Residents and other stakeholders in the unincorporated area of Boring will vote in the first of three town hall meetings this Saturday at Naas Elementary School to determine whether or not their community will adopt Clackamas County's new village quasi-government.

We believe that there is nothing inherently wrong with the village as a concept; the opportunity for 'Boregonians' to have a say in local issues at the county, Metro and state levels is unprecedented and something of which the community should take advantage. Change is inevitably coming to the area, and the stronger a voice Boring has, the better it can deal with the unique challenges it will face in the coming years.

We also believe that the 'teeth' of the village have been removed through a democratic process. The fear of taxation has been alleviated in the revised bylaws, which prevent board members from suggesting a village tax. None of the proposed village activities require a tax base, either, thanks to revisions in that area as well.

It seems that the village has been severely weakened as a result of citizen input, and the average resident of Boring isn't likely to see much change in their normal lives if and when the village is approved.

That said, we agree that, as village skeptic Wayne Strickland says, 'the process is backwards.' Clackamas County needs to revise its ordinance to allow the community to have an up-or-down vote on the formation of a village before the community potentially wastes its time and energy developing a village that nobody wants. A lot of work has gone into developing the proposed structure for Boring's village, but if residents vote down the bylaws this month, all that work will have been in vain. There has to be a more efficient way to do this.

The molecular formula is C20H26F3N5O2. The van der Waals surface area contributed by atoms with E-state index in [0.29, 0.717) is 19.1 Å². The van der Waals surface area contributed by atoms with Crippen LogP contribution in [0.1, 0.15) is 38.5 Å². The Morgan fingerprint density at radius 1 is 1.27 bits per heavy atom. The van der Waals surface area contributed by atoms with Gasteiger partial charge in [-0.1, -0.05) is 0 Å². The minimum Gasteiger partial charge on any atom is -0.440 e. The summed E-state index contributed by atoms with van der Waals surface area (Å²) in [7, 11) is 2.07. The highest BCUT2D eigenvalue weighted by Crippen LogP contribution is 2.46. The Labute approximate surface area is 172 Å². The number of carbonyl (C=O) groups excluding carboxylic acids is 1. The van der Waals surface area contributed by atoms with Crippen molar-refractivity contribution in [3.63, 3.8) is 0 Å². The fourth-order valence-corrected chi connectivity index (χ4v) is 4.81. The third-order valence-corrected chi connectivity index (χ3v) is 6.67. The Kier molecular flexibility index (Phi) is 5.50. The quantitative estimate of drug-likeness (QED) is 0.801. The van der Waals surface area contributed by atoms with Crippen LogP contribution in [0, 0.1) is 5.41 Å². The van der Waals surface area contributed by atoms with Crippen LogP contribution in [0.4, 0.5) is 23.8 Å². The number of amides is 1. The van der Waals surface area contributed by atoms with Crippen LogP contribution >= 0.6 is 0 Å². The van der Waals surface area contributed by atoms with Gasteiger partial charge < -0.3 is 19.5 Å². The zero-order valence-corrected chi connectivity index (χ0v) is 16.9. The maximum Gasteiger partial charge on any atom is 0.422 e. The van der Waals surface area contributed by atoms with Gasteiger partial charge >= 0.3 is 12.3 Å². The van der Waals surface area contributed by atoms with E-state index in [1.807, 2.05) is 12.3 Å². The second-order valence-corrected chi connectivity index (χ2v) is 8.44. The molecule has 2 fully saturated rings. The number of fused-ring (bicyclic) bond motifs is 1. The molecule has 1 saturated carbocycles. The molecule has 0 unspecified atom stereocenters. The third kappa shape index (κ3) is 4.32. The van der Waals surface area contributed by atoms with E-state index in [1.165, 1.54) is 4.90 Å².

The process also makes it too easy for petitioners to get away with a miniscule amount of citizen involvement. We respect Les Otto and his fellow petitioners for their efforts, but we agree with the village opponents in that more should have been done to notify the 8,500 residents of Boring about the quasi-government. The county village ordinance allowed the petitioners to get only about 3 percent of Boring residents to sign the petition to get the formation process going - and they went above and beyond what was required.

Many residents felt as if they came into the process at the eleventh hour. Does that mean the village talks should stop or restart? Would a tax-proof hamlet government work better for Boring? It's hard to say. Despite the petitioners' failures at public relations, there's no question that people in Boring know that their community is considering becoming a village. Now it's up to each citizen to embrace his or her civic responsibility by independently investigating the pros and cons of a village and then voting.

It may be too late for the village, since many citizens feel disenfranchised and are still feeling burned by the attempted annexation of the Boring Water District in 2005. Citizens may shoot it down on principle that they weren't informed. But now that they do know something's going on, the responsibility for being informed rests with the citizens and stakeholders of Boring.

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